Directed Imitation During Vocal Learning

August 1, 2023
In Progress
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Vocal learning is one of the great achievements of evolution, contributing to humans’ capacity of cumulative culture. How did vocal learning evolve and which are its underlying biological mechanisms? These are some of the pressing questions in language sciences and ethology. Many similarities exist between the developmental learning strategies in humans and in songbirds. In both, vocal learning depends on the interaction with experienced vocalizers. During the first year of an infant’s life, interactions with adults enable the acquisition of vocal units such as words. Similarly, in juvenile songbirds, interactions with adult singers shape the acquisition of songs. However, there are important knowledge gaps in either species about these interactions and about the extent to which they constitute attempts of immediate vocal imitations where either the tutor or the tutee tries to imitate the other. We seek to understand whether imitation attempts during tutor-tutee interactions shape the developmental learning of vocal units. Our interaction-imitation-learning (IIL) hypothesis states that the learning of a vocal unit is driven by directed speech/song and by tutee imitations, in a mechanism shared among humans and songbirds. Longitudinal data has been collected during the developmental song learning in zebra finches and humans. On the songbirds, with the video data, we aim to determine whether two songbirds are interacting with each other and what behavior they are exhibiting, and then with audio data, we learn embedded features to identify imitation events and understand how the songs develop over time by analyzing the learn embeddings. The approach can later be modified and extended to data in humans.



SDSC Team:
Xiaoran Chen
Guillaume Obozinski

PI | Partners:

ETH Zurich, Birdsong and Natural Language Group:

  • Prof. Richard Hahnloser
  • Dr. Sabine Stoll

More info



The project aims to understand how young individuals learn vocal communication through imitating the sounds made by adults. The Interaction-Imitation-Learning (IIL) hypothesis assumes that young individuals learn to compose sentences or songs by acquiring vocal units through imitation. With a multi-modal dataset containing sounds, videos, and transcripts, the research approaches the problem by first analyzing bird behavior and bird songs, then moving towards understanding more complex learning processes in young children.

Figure 1: Illustration of the interaction-imitation-learning hypothesis, which states that a vocal unit is learned through imitations by tutees in both humans and songbirds.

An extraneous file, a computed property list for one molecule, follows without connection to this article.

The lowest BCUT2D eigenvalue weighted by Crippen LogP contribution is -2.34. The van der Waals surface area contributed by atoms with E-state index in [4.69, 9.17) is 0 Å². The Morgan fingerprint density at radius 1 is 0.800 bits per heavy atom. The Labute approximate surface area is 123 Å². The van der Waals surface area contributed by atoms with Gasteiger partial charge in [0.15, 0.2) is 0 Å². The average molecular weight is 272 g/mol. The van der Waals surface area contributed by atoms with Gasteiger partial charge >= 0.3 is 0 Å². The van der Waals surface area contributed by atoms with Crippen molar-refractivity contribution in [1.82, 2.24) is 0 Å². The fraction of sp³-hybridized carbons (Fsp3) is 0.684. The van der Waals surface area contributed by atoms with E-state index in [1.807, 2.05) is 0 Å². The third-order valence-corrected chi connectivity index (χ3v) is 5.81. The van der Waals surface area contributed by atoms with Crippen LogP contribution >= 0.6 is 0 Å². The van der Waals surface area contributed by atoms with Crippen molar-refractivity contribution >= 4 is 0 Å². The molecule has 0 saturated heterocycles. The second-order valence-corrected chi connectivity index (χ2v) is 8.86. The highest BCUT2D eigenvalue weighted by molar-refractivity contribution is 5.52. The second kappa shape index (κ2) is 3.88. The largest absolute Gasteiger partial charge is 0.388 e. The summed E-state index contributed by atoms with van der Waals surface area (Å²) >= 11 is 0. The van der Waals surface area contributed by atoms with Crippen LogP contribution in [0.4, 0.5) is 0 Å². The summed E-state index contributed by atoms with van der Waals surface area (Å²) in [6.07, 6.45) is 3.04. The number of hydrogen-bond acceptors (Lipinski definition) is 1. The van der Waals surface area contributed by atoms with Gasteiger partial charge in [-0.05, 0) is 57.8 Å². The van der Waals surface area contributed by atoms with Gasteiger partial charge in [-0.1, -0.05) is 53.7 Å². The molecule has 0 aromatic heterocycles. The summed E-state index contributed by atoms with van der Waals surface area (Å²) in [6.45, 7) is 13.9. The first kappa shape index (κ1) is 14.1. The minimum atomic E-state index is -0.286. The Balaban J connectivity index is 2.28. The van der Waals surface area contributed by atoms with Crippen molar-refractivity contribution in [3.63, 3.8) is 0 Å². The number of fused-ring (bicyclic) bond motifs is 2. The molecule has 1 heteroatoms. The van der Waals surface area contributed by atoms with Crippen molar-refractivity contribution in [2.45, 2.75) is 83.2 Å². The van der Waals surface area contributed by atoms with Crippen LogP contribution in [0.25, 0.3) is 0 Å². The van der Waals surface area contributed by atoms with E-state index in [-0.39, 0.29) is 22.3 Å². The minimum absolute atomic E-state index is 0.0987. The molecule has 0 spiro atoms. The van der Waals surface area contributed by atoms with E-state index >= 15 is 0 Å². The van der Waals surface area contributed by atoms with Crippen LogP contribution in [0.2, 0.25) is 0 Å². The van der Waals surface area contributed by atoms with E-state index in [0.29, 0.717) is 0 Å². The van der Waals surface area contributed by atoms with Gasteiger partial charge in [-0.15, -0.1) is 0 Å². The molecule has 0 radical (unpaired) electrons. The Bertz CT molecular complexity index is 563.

Proposed Approach / Solution

SDSC leads the work packages of bird directness estimation and feature-based imitation prediction. By determining the direction in which a bird is facing, one can estimate whether two birds are facing each other to interact. This is critical for identifying whether the juvenile is interacting with an adult bird and determining with which bird the juvenile is interacting. We trained a keypoint prediction model on videos captured from three different viewpoints to obtain a set of 2D coordinates for each individual. Utilizing the geometry relations, measured reference points and camera calibration videos, we estimated 3D coordinates from 2D coordinates of multiple views. Directedness can then be calculated by the distance and angles between the head/beak positions of a pair of individuals.

To predict imitation with a feature-based approach, embeddings of sounds produced by both juvenile and adult individuals will be learned, considering prior knowledge on which sounds are generated during interaction. These embeddings will then be used to estimate imitation events by calculating the similarity using a metric also developed in this project.

Figure 2: Illustration of directness estimation (gender is only to indicate the individuals).


The project will provide scientific insights on language learning through imitation by young individuals as well as empirical evidence for how imitation plays a role in this process.



Additional resources


  1. Nath T, Mathis A, Chen AC, Patel A, Bethge M, Mathis MW. Using DeepLabCut for 3D markerless pose estimation across species and behaviors. BioRxiv. 2018 Nov 24
  2. Rychen J, Rodrigues DI, Tomka T, Rüttimann L, Yamahachi H, Hahnloser RHR. A system for controlling vocal communication networks. Sci Rep. 2021 May 27;11(1):11099.
  3. Oord A van den, Dieleman S, Zen H, Simonyan K, Vinyals O, Graves A, et al. WaveNet: A Generative Model for Raw Audio. arXiv. 2016;
  4. Lipkind D, Zai AT, Hanuschkin A, Marcus GF, Tchernichovski O, Hahnloser RHR. Songbirds work around computational complexity by learning song vocabulary independently of sequence. Nat Commun. 2017 Nov 1;8(1):1247.


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